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Rate Your Story logo by Dana Atnip   © 2012-present

Beautiful Shades of Brown

February 4, 2020

When you’re sitting alone with a piece of paper or a computer screen, writing can seem like a solitary business.

 

But while the act of writing is solitary, the business part of our profession is not. A beautiful book has many parents, the skills of an editor, art designer, illustrator, author, marketers, publisher and more entwining their talents to birth a new soul into the world.

 

 And what I was slow to realize but now see so clearly is that the writing journey itself also is a group effort.  As I consider my new book, Beautiful Shades of Brown, the Art of Laura Wheeler Waring, I think of how it could have easily been another manuscript stored on my computer, a dream that I might never have shared.

 

It’s thanks to Rate Your Story, 12X12 and SCBWI that I found the support I needed to push forward. While I was in the process of working on it, I sent it to RYS and found the ratings and comments a helpful indication of whether I was on the right track.  The 12X12 and SCBWI groups provided ongoing encouragement. I’ve helped co-found two other groups that have provided me with great feedback: the Nonfiction Ninjas and the Nonfiction Chicks. I am grateful to each and every member.

 

I have a passion for telling the story of people who inspire me, that I think will inspire the kids – people who have been left out of the history books that they may not know about otherwise.

 

I love art and I was wondering why I know so few female painters and so few painters of color. With this thought percolating in my mind, I came across a painting of the singer, Marian Anderson, in the Smithsonian’s National Portrait Gallery that floored me. Who had painted this proud, regal image with luminous tones that seemed the visual equivalent of the vivid notes Anderson sang?

 

It was Laura Wheeler Waring. AND I HAD NEVER HEARD OF HER. I looked. I searched, hungry for information. There were no picture book or adult biographies of her. There were magazine and newspaper articles. I turned to the National Portrait Gallery in Washington D.C. and received help from Erin Beasley, Digital Image Rights and Reproduction Specialist, who also put me in touch with Laura’s heir, Madeline Murphy Rabb. Dr. Tuliza Fleming, Curator of American Art at the National Museum of African American History and Culture and Riche Sorensen, Rights and Reproductions Coordinator at the Smithsonian American Art Museum, all of whom are thanked in my Author’s Note.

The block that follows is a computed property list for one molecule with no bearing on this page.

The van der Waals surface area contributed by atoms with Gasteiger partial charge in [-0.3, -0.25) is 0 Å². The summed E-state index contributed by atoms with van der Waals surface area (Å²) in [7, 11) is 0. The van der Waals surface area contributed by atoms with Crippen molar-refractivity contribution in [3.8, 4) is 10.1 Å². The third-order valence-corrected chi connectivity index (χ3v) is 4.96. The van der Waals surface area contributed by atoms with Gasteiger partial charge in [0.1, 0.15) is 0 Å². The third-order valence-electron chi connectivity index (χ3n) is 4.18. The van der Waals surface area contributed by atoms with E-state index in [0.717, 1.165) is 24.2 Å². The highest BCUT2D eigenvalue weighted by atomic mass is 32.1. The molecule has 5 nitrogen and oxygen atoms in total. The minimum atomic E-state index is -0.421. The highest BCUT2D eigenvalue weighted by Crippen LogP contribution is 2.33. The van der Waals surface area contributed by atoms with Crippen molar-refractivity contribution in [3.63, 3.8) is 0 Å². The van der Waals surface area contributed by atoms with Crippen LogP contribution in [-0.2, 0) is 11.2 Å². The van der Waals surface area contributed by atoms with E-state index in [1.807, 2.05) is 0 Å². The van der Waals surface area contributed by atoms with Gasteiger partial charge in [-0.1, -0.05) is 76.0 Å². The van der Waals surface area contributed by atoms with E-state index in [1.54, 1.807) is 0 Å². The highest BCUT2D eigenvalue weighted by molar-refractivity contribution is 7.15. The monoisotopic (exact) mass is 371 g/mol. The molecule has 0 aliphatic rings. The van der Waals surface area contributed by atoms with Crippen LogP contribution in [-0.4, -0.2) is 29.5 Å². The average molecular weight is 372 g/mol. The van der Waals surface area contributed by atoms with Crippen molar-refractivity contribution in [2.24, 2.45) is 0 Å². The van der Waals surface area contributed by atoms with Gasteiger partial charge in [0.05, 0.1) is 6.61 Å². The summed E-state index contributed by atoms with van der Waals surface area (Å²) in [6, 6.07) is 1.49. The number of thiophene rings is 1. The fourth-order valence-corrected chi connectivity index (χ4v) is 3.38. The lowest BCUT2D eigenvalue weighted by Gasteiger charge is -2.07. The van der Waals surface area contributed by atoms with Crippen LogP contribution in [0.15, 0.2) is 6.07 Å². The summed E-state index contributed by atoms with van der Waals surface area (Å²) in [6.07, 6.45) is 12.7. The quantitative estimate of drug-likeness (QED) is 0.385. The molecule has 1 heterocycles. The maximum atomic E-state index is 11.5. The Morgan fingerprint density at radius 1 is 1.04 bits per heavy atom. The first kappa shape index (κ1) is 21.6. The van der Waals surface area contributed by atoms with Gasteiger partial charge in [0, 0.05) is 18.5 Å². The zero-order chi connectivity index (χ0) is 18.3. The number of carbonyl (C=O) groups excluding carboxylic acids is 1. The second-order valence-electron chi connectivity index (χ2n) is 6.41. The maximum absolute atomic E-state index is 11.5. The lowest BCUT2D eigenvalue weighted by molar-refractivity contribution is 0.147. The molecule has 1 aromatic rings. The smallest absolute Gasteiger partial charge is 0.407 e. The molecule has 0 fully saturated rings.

All this help was instrumental in learning what I needed to know about Waring and also to correct some false information I’d gathered on my initial search. I couldn’t have written this book without any of these kind, generous people.

 

I also could not have sold the book without nudging by my sister, Sharon Nash, and the determination of my agent, Karen Grencik, of Red Fox Literary. Much as I loved the manuscript, we had received quite a wide sampling of gentle rejections – editors that loved the writing, but felt the subject was “too quiet.”

 

I was ready to put it aside, but my sister kept nudging me: “What about Laura? Don’t forget about Laura. I love Laura!”

 

Well, I loved her, too, but what could I do? I talked with my agent, Karen, who heard about an editor looking for hidden figures, which is a good description of Laura Wheeler Waring. The editor loved the book and took it to acquisitions, but it didn’t make it. However, we kept going. The next editor we showed it to, Marissa Moss, of Creston Books, snapped it up and here we are.

 

I didn’t forget about Laura. But I couldn’t have brought her across the finish line alone.  Truly, there’s no reason for anyone to even try to bring a manuscript across the finish line alone. Writing may seem solitary when you’re sitting with that piece of paper or a computer screen, but look closer and just as those objects are made of an uncountable number of atoms, our efforts are strengthened and deepened by the unquantifiable, immense support we receive from writing organizations like RYS, 12X12 and SCBWI, our support groups, our family, friends and champions.

 

I’m grateful to have so many angels on my side. I wish you many angels and hope you feel the support I am pouring out for you in each word of this post.

 

More about the author: 

 

 

Nancy Churnin’s Beautiful Shades of Brown, the Art of Laura Wheeler Waring, illustrated by Felicia Marshall (Feb. 4 from Creston Books/Lerner Books) is her seventh picture book biography. Her eighth book, For Spacious Skies, Katharine Lee Bates and the Inspiration for ‘America the Beautiful,’ illustrated by Olga Baumert, releases April 1 from Albert Whitman & Company. She has been a member of Rate Your Story since 2013 and credits RYS for contributing to her success, giving her an encouraging rating for what would be her first picture book, The William Hoy Story, How a Deaf Baseball Player Changed the Game, 2016 from Albert Whitman & Company and a win in RYS’ annual story contest for Manjhi Moves a Mountain, which was published in 2017 by Creston Books/Lerner Books. Nancy lives in North Texas with her husband and two cantankerous cats. You can connect with Nancy on her website at nancychurnin.com, where you’ll find resources, free teacher guide, projects and contact information for author visits. She can also be found on nonfiction-ninjas.com, on Facebook at Nancy Churnin Children’s Books and on @nchurnin on Twitter and Instagram.

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